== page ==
But here's the thing: the group called the dipnoi (which is all of the modern lungfish) branched off from the group that would eventually give rise to the tetrapods like, 420 million years or so ago. Since then, lungfish have been doing their own thing and evolving and adapting to their environment for a really, really long time, and so have tetrapods. Do African lungfish retain some of the characteristics that might have been present in the common ancestor of lungfish and people? Probably. Are most of their characteristics specific to lungfish, with no bearing on what said common ancestor was like? Also probably.

Looking to modern lungfish to understand the secrets of how vertebrate life evolved on land is the best option we really have, but it's also vaguely useless. I guess what I'm saying is, we should appreciate lungfish for what they are, rather than what they used to be, or what they say about what we are.

Points: 1/1 I guess? I don't really know what the point of all that was but I feel bad for ragging on lungfish so much and I'm giving them a pity point.

Life History

West African lungfish have tadpole-like larvae which have gills and get 90% of their oxygen from the water. As they develop, they grow more dependent on their one lung and eventually, at maturity, get around 80% of their oxygen from the air. This is, again, weird as fuck because, like I've said before, the place that they live doesn't always have water in it, so there's a possibility that they might dry up before they have a chance to mature, right?

They produce a lot of eggs though so they don't really give that much of a shit if their offspring get dried up because their lungs didn't develop fast enough, they can always just make some more.

Points: 0.5/1 for being ballers but also being really casual about their babies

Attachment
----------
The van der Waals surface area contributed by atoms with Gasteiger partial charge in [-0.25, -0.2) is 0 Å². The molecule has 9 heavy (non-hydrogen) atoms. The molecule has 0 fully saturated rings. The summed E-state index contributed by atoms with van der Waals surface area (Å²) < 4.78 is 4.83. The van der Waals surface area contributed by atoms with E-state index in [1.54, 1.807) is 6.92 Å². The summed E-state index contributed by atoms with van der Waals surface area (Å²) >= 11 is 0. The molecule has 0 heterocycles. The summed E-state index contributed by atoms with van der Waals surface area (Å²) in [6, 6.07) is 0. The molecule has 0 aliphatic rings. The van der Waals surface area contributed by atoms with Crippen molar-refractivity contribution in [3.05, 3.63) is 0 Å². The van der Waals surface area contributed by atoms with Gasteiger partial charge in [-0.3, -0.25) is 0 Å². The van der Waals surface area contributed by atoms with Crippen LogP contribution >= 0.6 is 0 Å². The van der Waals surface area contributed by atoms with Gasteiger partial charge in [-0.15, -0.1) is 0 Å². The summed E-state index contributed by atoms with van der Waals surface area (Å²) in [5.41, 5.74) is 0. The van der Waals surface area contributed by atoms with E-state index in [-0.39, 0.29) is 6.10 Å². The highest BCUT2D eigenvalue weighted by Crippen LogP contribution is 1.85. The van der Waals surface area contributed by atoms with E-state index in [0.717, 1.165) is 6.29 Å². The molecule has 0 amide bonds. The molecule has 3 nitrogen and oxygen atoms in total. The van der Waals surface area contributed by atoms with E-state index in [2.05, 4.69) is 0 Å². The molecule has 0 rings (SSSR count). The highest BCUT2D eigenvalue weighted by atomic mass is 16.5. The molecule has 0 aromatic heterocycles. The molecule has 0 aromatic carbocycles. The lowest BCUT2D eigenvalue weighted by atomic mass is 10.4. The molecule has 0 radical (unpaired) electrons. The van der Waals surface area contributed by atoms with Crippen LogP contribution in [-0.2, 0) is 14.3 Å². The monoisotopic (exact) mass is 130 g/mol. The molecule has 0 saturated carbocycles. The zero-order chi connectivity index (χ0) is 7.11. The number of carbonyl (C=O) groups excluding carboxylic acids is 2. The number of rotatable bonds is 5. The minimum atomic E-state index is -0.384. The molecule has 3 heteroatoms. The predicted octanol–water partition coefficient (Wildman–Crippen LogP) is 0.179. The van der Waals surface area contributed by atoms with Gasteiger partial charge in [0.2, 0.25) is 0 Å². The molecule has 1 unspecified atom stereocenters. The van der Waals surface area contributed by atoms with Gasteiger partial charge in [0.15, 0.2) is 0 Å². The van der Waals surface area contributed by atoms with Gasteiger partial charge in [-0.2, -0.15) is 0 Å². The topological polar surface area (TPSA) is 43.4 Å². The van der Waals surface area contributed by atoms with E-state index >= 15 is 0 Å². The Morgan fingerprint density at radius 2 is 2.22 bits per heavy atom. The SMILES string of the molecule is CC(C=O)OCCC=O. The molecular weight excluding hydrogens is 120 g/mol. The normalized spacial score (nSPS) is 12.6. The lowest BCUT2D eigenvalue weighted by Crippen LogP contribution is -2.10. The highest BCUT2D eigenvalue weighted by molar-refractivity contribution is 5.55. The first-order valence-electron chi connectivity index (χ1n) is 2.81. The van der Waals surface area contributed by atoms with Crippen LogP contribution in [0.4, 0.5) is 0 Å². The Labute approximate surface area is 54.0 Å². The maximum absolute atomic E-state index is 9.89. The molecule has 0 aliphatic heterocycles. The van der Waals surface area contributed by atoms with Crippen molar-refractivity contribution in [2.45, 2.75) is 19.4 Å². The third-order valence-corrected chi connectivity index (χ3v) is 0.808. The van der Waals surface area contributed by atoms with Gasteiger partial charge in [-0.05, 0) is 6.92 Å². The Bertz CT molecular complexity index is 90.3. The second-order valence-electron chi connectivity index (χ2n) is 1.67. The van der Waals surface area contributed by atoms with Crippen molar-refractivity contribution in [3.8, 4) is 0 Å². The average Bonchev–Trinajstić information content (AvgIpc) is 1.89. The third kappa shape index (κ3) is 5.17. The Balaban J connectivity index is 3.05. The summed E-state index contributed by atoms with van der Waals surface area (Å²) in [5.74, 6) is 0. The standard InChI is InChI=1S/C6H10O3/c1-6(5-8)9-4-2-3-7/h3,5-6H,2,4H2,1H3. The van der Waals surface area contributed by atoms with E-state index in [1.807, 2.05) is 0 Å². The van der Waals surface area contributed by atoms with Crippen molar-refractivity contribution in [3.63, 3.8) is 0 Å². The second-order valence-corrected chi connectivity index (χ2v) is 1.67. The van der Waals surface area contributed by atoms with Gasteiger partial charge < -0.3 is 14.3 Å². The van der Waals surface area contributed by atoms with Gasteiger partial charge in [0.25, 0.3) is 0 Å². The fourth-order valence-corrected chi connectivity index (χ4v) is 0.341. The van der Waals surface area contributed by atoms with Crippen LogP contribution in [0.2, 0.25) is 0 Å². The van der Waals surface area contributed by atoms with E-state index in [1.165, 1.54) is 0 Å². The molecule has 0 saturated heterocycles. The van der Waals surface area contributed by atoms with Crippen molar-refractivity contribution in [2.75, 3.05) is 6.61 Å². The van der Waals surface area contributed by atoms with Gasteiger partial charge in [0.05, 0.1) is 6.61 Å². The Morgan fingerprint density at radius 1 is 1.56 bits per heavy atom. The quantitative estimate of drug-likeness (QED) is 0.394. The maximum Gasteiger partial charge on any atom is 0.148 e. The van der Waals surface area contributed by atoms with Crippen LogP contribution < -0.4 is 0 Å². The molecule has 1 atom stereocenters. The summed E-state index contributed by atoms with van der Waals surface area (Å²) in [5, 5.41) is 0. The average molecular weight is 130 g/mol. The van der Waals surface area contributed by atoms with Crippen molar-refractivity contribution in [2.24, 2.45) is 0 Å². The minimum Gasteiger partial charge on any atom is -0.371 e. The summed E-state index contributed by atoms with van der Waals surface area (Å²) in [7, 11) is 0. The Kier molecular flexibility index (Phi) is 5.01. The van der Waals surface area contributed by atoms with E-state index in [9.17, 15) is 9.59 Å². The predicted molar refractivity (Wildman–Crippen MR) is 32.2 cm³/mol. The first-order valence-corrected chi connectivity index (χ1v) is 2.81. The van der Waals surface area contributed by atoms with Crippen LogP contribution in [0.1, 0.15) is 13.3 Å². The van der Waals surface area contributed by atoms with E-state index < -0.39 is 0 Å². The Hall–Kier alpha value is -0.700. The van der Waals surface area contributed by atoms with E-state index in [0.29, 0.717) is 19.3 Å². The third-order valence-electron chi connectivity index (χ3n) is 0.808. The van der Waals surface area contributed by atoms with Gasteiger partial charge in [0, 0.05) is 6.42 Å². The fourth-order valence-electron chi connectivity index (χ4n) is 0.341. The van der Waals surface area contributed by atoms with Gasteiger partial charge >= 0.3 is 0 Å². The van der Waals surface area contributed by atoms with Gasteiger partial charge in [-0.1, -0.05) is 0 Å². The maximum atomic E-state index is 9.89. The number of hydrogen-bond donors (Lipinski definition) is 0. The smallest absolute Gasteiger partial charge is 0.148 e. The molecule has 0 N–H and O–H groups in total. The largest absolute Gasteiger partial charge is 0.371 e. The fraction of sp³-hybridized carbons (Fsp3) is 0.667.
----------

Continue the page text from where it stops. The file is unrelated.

Interaction with Humans

Lungfish haven't really been harvested for food on a very large scale, which is surprising because they are big and meaty, and they live in the mud where they are sitting ducks. They're not extremely plentiful though. There is some interest in lungfish aquaculture because they're hard to kill and relatively cheap to raise, but you still have to feed them which is inconvenient.

Points: 1/1

Final Score: 3/7
The West African lungfish is okay but not great

Further Reading

  • Babiker MM. 1979. Respiratory behaviour, oxygen consumption, and relative ependence on aerial respiration in the African lungfish (Protopterus annectens, owen) and an air-breathing teleost (Clarias lazera, C.). Hydrobiologia. 65(2): 177-187.
  • Delaney RG, Lahiri S, Fishman AP. 1974. Aestivation of the African lungfish Protopterus aethiopicus: cardiovascular and respiratory functions. Journal of Experimental Biology. 61: 111-128
  • Goudswaard KPC, Witte F, Chapman LJ. 2002. Decline of the African lungfish (Protopterus aethiopicus) in Lake Victoria (East Africa). African Journal of Ecology. 40: 42-52.
  • IUCN Redlist
  • Mlewa CM, Green JM. 2004. Biology of the marbled lungfish, Protopterus aethiopicus Heckel, in Lake Baringo, Kenya. African Journal of Ecology. 42: 338-345.
  • Mosille OIIW, Mmnoya JR. 1988. Reproductive biology of the East African lungfish (Protopterus aethiopicus) in Mwana Gulf, Lake Victoria. African Journal of Ecology. 26(2): 149-162.
  • Walakira J, Atukunda G, Molnar JJ. 2011. Prospects and potential of the African lungfish (Protopterus spp): an alternative source of fishing and fish farming livelihoods in Uganda and Kenya.